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How to Build a Raspberry Pi UPS and Serial Login Console With TinyK22 (NXP K22FN512)

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How to Build a Raspberry Pi UPS and Serial Login Console With TinyK22 (NXP K22FN512)

Learn how to build a Raspberry Pi UPS and serial login console with TinyK22.

· IoT Zone ·
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There are different ways to ruin a Linux system. For the Raspberry Pi, which uses a micro SD card as the storage device by default, it comes with two challenges:

  1. Excessive writes to the SD card can wear it out
  2. Sudden power failure during the SD card write can corrupt the file system

For problem one, I have a mitigation strategy (see “Log2Ram: Extending SD Card Lifetime for Raspberry Pi LoRaWAN Gateway“). Problem two can occur by user error (“you shall not turn it off without a sudo poweroff!”) or with the event of a power outage or blackout. So for that problem, I wanted to build a UPS for the Raspberry Pi.

Raspberry Pi with UPS System and tinyK22

Raspberry Pi with UPS System and tinyK22

Blackouts are rare in Switzerland, but they can happen during severe storms, and they usually only last for a few minutes. I have running a LoRaWan Gateway (see “Contributing an IoT LoRaWAN Raspberry Pi RAK831 Gateway to The Things Network“) continuously. So, I wanted to find a solution to cover for such a situation:

  1. Battery backup for the case of blackout or power failure
  2. Battery charge/voltage monitoring
  3. Ability to properly shut down the Raspberry Pi

A real UPS would be able to restart the Raspberry Pi after after a shutdown. As this is not my primary use case, this is not implemented.

UPS HAT Board

I have found on AliExpress a HAT board with a 1500 mA LiPo battery:

Aliexpress UPS HAT Board

AliExpress UPS HAT Board

There is not much documentation about it available, except a description on http://www.raspberrypiwiki.com/index.php/Raspi_UPS_HAT_Board.

1500mAh Battery

1500mAh Battery

There are no schematics, but I Simon (https://brousant.nl/jm3/elektronica/104-geekworm-ups-for-raspberry-pi) has reverse-engineered the board:

geekworm-ups Schematics

geekworm-ups Schematics (Source: https://brousant.nl/jm3/elektronica/104-geekworm-ups-for-raspberry-pi)

The board includes a step-up converter plus the Maxim 17048 battery charge status device, connected to the I²C bus.

tinyK22 Raspberry Pi HAT

At two lecture modules at the Lucerne University, we are using a HAT on top of the Raspberry Pi, running with a NXP Kinetis K22 (tinyK22). The microcontroller is connected to the I²C bus of the Raspberry Pi. Below is the Rev3 schematics (we are using the Rev4 already), and for next semester, we plan for a Rev5 with more features.

tinyK22_Raspy_Hat

tinyK22_Raspy_Hat

tinyK22 Raspberry Pi HAT

tinyK22 Raspberry Pi HAT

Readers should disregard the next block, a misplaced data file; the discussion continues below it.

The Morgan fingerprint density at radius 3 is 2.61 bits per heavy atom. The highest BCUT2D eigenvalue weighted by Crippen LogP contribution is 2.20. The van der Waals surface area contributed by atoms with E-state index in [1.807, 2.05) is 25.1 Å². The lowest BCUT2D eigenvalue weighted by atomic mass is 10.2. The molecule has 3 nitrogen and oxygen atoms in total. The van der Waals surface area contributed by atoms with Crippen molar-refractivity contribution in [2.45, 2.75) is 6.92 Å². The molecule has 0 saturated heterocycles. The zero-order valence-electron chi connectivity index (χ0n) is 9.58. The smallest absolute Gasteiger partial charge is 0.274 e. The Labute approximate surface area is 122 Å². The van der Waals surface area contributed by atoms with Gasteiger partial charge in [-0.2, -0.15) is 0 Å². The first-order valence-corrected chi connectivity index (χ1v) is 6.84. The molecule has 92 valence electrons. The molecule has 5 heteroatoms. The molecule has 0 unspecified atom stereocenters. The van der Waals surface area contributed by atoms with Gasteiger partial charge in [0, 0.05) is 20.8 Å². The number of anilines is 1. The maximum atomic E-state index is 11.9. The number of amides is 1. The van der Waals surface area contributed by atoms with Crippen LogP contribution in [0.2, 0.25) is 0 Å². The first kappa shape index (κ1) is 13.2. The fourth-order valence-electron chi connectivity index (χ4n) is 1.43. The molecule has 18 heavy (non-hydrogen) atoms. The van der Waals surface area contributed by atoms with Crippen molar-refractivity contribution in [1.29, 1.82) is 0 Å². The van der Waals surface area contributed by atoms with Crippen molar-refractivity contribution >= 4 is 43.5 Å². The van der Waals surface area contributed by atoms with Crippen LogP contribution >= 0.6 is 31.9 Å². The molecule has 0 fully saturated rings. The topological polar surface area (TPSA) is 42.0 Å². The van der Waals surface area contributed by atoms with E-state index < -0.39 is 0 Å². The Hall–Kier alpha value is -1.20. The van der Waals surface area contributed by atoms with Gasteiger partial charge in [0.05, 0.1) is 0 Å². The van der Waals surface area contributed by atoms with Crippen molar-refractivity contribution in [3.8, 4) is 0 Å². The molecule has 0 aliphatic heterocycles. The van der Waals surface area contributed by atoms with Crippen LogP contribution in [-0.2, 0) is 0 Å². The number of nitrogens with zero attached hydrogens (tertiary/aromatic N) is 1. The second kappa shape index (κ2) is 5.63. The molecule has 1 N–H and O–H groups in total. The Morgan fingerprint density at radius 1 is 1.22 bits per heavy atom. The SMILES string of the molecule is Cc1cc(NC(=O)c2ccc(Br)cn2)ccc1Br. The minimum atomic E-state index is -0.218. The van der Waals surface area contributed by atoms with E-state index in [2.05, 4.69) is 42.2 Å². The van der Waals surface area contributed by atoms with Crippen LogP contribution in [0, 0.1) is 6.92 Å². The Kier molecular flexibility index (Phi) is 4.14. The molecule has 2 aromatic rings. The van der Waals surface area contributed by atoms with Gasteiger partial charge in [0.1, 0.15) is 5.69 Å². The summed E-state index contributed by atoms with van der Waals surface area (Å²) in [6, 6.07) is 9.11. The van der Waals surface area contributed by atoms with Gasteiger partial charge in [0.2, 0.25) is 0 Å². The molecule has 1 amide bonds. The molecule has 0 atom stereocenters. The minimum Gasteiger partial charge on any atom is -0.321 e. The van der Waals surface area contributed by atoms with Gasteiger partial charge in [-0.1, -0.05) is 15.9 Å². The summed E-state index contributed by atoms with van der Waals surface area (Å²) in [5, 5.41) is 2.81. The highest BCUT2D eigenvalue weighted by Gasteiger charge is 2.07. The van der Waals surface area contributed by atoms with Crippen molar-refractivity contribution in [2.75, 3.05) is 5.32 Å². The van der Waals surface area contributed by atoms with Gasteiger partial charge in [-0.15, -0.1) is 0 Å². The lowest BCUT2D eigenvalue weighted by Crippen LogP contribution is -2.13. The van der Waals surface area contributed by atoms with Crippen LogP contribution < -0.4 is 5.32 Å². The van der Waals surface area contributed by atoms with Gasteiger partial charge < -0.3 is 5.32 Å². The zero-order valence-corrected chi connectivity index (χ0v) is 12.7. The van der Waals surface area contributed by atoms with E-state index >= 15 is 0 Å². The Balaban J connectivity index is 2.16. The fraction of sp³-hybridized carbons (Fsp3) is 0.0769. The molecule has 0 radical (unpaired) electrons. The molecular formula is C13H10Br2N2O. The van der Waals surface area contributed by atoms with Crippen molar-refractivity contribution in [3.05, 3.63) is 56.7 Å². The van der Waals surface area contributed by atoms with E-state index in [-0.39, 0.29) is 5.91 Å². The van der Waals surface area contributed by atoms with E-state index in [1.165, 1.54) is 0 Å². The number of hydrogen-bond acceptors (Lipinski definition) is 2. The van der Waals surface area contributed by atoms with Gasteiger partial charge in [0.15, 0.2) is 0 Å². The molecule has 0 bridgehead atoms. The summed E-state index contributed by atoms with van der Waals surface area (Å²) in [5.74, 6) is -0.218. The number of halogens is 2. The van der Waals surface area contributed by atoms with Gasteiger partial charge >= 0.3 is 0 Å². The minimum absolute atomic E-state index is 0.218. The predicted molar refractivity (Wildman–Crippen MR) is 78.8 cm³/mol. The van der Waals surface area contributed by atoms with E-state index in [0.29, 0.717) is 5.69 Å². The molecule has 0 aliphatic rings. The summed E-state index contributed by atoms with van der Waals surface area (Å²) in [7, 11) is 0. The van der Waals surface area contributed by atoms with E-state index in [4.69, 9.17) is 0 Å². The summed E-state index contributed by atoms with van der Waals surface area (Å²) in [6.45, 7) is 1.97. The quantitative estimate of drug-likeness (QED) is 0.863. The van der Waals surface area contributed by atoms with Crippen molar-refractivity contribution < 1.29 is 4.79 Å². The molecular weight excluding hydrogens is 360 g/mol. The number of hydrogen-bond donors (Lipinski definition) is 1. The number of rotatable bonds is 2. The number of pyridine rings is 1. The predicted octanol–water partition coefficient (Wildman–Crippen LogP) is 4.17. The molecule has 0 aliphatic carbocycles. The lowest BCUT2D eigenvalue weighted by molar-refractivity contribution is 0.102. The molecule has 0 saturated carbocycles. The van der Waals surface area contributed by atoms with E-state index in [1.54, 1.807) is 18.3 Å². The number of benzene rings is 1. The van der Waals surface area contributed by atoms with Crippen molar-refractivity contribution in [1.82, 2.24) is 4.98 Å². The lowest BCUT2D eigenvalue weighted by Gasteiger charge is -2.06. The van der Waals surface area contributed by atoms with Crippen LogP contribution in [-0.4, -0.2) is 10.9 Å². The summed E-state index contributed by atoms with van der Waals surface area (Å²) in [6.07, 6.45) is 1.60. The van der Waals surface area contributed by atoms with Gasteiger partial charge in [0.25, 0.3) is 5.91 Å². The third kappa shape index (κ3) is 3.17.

Raspberry Pi Overlays

With the wiringPi libraries installed, the:

$ gpio readall


Produces a nice pin map of the Raspberry Pi header:

+-----+-----+---------+------+---+---Pi 3+--+---+------+---------+-----+-----+
| BCM | wPi |   Name  | Mode | V | Physical | V | Mode | Name    | wPi | BCM |
+-----+-----+---------+------+---+----++----+---+------+---------+-----+-----+
|     |     |    3.3v |      |   |  1 || 2  |   |      | 5v      |     |     |
|   2 |   8 |   SDA.1 |   IN | 1 |  3 || 4  |   |      | 5v      |     |     |
|   3 |   9 |   SCL.1 |   IN | 1 |  5 || 6  |   |      | 0v      |     |     |
|   4 |   7 | GPIO. 7 |   IN | 1 |  7 || 8  | 1 | ALT5 | TxD     | 15  | 14  |
|     |     |      0v |      |   |  9 || 10 | 1 | ALT5 | RxD     | 16  | 15  |
|  17 |   0 | GPIO. 0 |   IN | 0 | 11 || 12 | 0 | IN   | GPIO. 1 | 1   | 18  |
|  27 |   2 | GPIO. 2 |   IN | 0 | 13 || 14 |   |      | 0v      |     |     |
|  22 |   3 | GPIO. 3 |   IN | 0 | 15 || 16 | 0 | IN   | GPIO. 4 | 4   | 23  |
|     |     |    3.3v |      |   | 17 || 18 | 0 | IN   | GPIO. 5 | 5   | 24  |
|  10 |  12 |    MOSI |   IN | 0 | 19 || 20 |   |      | 0v      |     |     |
|   9 |  13 |    MISO |   IN | 0 | 21 || 22 | 0 | IN   | GPIO. 6 | 6   | 25  |
|  11 |  14 |    SCLK |   IN | 0 | 23 || 24 | 1 | IN   | CE0     | 10  | 8   |
|     |     |      0v |      |   | 25 || 26 | 1 | IN   | CE1     | 11  | 7   |
|   0 |  30 |   SDA.0 |   IN | 1 | 27 || 28 | 1 | IN   | SCL.0   | 31  | 1   |
|   5 |  21 | GPIO.21 |   IN | 1 | 29 || 30 |   |      | 0v      |     |     |
|   6 |  22 | GPIO.22 |   IN | 1 | 31 || 32 | 0 | IN   | GPIO.26 | 26  | 12  |
|  13 |  23 | GPIO.23 |   IN | 1 | 33 || 34 |   |      | 0v      |     |     |
|  19 |  24 | GPIO.24 |   IN | 1 | 35 || 36 | 0 | IN   | GPIO.27 | 27  | 16  |
|  26 |  25 | GPIO.25 |   IN | 1 | 37 || 38 | 0 | IN   | GPIO.28 | 28  | 20  |
|     |     |      0v |      |   | 39 || 40 | 0 | IN   | GPIO.29 | 29  | 21  |
+-----+-----+---------+------+---+----++----+---+------+---------+-----+-----+
| BCM | wPi |   Name  | Mode | V | Physical | V | Mode | Name    | wPi | BCM |
+-----+-----+---------+------+---+---Pi 3+--+---+------+---------+-----+-----+


With:

$ gpio -v


I can verify the version. I have the V2.50 version installed:

gpio version: 2.50
Copyright (c) 2012-2018 Gordon Henderson
This is free software with ABSOLUTELY NO WARRANTY.
For details type: gpio -warranty

Raspberry Pi Details:
  Type: Pi 3B+, Revision: 03, Memory: 1024MB, Maker: Sony 
  * Device tree is enabled.
  *--> Raspberry Pi 3 Model B Plus Rev 1.3